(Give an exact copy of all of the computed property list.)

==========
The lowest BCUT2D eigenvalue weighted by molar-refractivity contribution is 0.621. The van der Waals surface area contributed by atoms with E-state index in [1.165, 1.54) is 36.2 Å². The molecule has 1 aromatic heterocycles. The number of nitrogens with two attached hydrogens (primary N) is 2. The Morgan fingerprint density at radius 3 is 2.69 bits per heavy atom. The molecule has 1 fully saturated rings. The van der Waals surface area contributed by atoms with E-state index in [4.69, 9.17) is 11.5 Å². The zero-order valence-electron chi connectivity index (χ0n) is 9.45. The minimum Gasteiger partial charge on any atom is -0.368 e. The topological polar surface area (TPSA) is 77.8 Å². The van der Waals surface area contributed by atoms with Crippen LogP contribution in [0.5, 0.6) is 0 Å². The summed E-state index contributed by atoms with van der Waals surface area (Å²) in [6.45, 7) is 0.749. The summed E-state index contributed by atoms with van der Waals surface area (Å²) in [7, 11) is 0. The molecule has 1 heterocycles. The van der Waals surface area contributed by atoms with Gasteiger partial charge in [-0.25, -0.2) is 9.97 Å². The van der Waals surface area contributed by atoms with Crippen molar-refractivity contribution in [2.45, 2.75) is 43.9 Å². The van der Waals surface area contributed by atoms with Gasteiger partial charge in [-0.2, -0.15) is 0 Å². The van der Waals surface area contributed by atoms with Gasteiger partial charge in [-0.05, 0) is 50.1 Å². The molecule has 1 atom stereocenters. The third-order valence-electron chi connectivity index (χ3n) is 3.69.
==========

The lowest BCUT2D eigenvalue weighted by molar-refractivity contribution is 0.621. The van der Waals surface area contributed by atoms with E-state index in [1.165, 1.54) is 36.2 Å². The molecule has 1 aromatic heterocycles. The number of nitrogens with two attached hydrogens (primary N) is 2. The Morgan fingerprint density at radius 3 is 2.69 bits per heavy atom. The molecule has 1 fully saturated rings. The van der Waals surface area contributed by atoms with E-state index in [4.69, 9.17) is 11.5 Å². The zero-order valence-electron chi connectivity index (χ0n) is 9.45. The minimum Gasteiger partial charge on any atom is -0.368 e. The topological polar surface area (TPSA) is 77.8 Å². The van der Waals surface area contributed by atoms with Crippen LogP contribution in [0.5, 0.6) is 0 Å². The summed E-state index contributed by atoms with van der Waals surface area (Å²) in [6.45, 7) is 0.749. The summed E-state index contributed by atoms with van der Waals surface area (Å²) in [7, 11) is 0. The molecule has 1 heterocycles. The van der Waals surface area contributed by atoms with Gasteiger partial charge in [-0.25, -0.2) is 9.97 Å². The van der Waals surface area contributed by atoms with Crippen molar-refractivity contribution in [2.45, 2.75) is 43.9 Å². The van der Waals surface area contributed by atoms with Gasteiger partial charge in [-0.2, -0.15) is 0 Å². The van der Waals surface area contributed by atoms with Gasteiger partial charge in [-0.05, 0) is 50.1 Å². The molecule has 1 atom stereocenters. The third-order valence-electron chi connectivity index (χ3n) is 3.69.